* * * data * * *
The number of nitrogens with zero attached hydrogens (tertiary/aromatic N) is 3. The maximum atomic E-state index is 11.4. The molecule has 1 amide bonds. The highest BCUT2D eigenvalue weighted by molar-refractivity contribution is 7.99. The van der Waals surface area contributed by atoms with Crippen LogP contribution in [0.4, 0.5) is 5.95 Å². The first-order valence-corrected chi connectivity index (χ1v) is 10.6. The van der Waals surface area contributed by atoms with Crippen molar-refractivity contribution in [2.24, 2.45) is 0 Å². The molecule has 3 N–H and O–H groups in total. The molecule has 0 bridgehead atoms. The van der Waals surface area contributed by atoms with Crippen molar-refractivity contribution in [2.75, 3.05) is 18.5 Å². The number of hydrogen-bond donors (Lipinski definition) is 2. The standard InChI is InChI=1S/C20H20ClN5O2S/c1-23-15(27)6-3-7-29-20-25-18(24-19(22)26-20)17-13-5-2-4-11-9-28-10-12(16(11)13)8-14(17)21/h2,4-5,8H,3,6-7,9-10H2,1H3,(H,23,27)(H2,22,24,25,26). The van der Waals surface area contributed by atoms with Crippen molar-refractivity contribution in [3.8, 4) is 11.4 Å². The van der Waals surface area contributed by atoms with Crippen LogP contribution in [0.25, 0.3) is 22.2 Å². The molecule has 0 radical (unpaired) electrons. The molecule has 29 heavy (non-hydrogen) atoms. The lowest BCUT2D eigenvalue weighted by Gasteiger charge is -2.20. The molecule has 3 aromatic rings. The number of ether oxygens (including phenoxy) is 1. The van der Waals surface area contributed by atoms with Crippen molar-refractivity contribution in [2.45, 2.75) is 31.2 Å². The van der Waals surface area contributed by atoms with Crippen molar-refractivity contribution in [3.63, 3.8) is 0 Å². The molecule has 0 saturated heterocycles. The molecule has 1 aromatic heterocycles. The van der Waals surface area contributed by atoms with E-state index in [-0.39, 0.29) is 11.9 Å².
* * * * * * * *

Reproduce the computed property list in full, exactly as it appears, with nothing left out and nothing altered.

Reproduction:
The number of nitrogens with zero attached hydrogens (tertiary/aromatic N) is 3. The maximum atomic E-state index is 11.4. The molecule has 1 amide bonds. The highest BCUT2D eigenvalue weighted by molar-refractivity contribution is 7.99. The van der Waals surface area contributed by atoms with Crippen LogP contribution in [0.4, 0.5) is 5.95 Å². The first-order valence-corrected chi connectivity index (χ1v) is 10.6. The van der Waals surface area contributed by atoms with Crippen molar-refractivity contribution in [2.24, 2.45) is 0 Å². The molecule has 3 N–H and O–H groups in total. The molecule has 0 bridgehead atoms. The van der Waals surface area contributed by atoms with Crippen molar-refractivity contribution in [2.75, 3.05) is 18.5 Å². The number of hydrogen-bond donors (Lipinski definition) is 2. The standard InChI is InChI=1S/C20H20ClN5O2S/c1-23-15(27)6-3-7-29-20-25-18(24-19(22)26-20)17-13-5-2-4-11-9-28-10-12(16(11)13)8-14(17)21/h2,4-5,8H,3,6-7,9-10H2,1H3,(H,23,27)(H2,22,24,25,26). The van der Waals surface area contributed by atoms with Crippen molar-refractivity contribution in [3.8, 4) is 11.4 Å². The van der Waals surface area contributed by atoms with Crippen LogP contribution in [0.25, 0.3) is 22.2 Å². The molecule has 0 radical (unpaired) electrons. The molecule has 29 heavy (non-hydrogen) atoms. The lowest BCUT2D eigenvalue weighted by Gasteiger charge is -2.20. The molecule has 3 aromatic rings. The number of ether oxygens (including phenoxy) is 1. The van der Waals surface area contributed by atoms with Crippen molar-refractivity contribution in [2.45, 2.75) is 31.2 Å². The van der Waals surface area contributed by atoms with Crippen molar-refractivity contribution in [3.63, 3.8) is 0 Å². The molecule has 0 saturated heterocycles. The molecule has 1 aromatic heterocycles. The van der Waals surface area contributed by atoms with E-state index in [-0.39, 0.29) is 11.9 Å².